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View Procreative beneficence

Procreative beneficence refers to a moral obligation of parents to have the healthiest children through all natural and artificial means available. The term was coined by Julian Savulescu, a professor of applied ethics at St. Cross College in Oxford. In his paper, he focuses on sex selection and genes that may have an influence on intelligence and argues that"couples (or single reproducers) should select the child, of the possible children they could have, who is expected to have the best life, or at least as good a life as the others, based on the relevant, available information.” It is especially relevant to the case of choosing among multiple embryos produced by in-vitro fertilization, although it also applies to prenatal diagnosis and abortion decision-making so long as the mother can have another pregnancy. The principle also applies to future decision-making about prenatal genetic engineering of children.

The procreative beneficence principle is controversial. Some critics argue that such a principle would lead to a loss of diversity and neurodiversity in particular. Advocates respond that we already consider it an obligation that parents take care to ensure the health of fetuses by means such as vitamin supplements and avoiding activities that are likely to harm the fetus, and that procreative beneficence is an extension of that obligation. Critics also argue that procreative beneficence could limit diversity by creating an obligation to select for a specific set of traits.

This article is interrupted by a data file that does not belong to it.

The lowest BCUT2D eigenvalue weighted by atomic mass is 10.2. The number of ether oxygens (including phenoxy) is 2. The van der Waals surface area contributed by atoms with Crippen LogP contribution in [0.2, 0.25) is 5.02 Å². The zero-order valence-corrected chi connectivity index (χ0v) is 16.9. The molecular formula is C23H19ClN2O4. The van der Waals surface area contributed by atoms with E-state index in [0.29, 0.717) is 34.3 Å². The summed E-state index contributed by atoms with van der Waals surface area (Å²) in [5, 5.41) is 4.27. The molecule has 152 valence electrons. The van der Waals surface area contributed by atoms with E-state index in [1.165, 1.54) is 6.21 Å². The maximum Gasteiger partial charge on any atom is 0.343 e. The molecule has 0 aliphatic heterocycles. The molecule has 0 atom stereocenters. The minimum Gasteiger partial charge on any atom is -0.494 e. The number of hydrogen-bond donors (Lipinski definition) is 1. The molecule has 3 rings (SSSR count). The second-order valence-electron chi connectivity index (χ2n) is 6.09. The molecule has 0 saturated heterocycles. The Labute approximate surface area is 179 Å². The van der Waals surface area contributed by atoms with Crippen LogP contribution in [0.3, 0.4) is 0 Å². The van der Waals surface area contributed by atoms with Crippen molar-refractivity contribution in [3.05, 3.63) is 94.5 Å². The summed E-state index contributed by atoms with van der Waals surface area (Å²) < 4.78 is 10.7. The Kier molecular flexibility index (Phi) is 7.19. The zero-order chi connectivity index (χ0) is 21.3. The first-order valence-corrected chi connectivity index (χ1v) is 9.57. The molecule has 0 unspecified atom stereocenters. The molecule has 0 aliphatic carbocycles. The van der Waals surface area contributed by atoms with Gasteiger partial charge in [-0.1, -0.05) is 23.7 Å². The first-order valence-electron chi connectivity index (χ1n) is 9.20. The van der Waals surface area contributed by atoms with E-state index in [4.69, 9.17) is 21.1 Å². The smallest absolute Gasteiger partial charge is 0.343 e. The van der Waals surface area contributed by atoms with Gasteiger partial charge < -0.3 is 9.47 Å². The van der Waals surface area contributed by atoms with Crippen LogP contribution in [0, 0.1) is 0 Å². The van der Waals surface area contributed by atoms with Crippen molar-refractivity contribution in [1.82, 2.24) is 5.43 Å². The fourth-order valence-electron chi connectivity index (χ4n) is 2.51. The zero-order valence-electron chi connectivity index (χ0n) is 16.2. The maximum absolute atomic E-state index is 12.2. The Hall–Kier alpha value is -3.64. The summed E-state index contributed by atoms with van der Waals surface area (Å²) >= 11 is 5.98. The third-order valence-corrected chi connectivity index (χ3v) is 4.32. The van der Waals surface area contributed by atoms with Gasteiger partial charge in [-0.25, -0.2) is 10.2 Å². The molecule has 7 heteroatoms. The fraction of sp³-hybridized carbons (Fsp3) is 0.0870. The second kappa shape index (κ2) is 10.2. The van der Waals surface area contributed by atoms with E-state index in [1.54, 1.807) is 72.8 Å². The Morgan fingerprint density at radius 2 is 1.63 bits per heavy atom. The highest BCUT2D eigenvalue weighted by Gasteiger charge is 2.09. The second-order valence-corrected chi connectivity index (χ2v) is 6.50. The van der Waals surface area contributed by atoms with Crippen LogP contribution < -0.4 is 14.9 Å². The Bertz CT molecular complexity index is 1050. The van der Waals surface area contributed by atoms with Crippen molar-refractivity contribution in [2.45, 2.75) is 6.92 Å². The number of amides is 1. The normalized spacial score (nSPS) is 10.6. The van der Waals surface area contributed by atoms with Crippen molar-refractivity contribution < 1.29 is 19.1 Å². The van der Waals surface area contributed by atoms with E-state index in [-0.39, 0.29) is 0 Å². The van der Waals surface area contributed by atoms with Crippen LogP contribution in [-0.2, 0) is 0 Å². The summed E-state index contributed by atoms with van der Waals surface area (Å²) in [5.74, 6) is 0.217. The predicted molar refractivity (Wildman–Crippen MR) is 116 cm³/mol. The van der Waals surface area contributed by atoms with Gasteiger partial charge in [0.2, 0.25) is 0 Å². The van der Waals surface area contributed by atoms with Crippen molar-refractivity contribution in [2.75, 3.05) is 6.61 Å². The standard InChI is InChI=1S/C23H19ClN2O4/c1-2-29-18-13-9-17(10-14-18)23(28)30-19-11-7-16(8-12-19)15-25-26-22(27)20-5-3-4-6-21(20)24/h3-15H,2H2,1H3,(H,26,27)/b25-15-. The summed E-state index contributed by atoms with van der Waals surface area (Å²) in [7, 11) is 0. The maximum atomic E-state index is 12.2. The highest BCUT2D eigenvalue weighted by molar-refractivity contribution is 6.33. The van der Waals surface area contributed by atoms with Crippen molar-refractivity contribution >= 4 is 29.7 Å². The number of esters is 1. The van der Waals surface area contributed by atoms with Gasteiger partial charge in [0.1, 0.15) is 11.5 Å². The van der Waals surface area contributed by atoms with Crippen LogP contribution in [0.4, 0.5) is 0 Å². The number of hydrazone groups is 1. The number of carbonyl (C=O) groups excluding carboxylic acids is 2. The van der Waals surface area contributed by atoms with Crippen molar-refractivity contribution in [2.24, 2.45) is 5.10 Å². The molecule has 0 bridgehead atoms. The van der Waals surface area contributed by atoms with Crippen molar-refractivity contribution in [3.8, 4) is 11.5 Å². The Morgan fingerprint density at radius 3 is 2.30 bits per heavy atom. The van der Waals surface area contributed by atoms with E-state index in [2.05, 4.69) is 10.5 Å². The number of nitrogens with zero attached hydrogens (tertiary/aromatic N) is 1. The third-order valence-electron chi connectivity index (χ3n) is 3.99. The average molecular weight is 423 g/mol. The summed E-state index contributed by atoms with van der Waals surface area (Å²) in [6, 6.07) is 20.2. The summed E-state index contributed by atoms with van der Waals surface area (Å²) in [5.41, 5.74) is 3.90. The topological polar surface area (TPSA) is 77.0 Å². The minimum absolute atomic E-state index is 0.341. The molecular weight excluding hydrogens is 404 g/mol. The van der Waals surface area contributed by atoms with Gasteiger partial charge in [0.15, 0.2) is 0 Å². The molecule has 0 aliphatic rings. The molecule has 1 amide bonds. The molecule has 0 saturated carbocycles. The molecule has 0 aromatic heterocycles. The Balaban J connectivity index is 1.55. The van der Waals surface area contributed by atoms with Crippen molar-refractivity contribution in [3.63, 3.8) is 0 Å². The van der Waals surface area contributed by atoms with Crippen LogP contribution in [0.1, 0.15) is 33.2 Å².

However, procreative beneficence is a moral principle, not a government policy. It does not necessarily imply that parents should be legally obliged to select for a narrow set of traits or that neurodiversity should be legally limited. Rather, it only implies that parents are morally obligated to"select embryos or fetuses which are most likely to have the best life, based on available genetic information, including information about non-disease genes,” and does not preclude there being a variety of traits and attributes that may produce the best outcome.

Progressive Dialogue and Procreative Freedom

Julian Savulescu: Procreative beneficence: why we should select the best children

Fox, Dov, The Illiberality of Liberal Eugenics (August 3, 2012). 20 RATIO 1 (2007).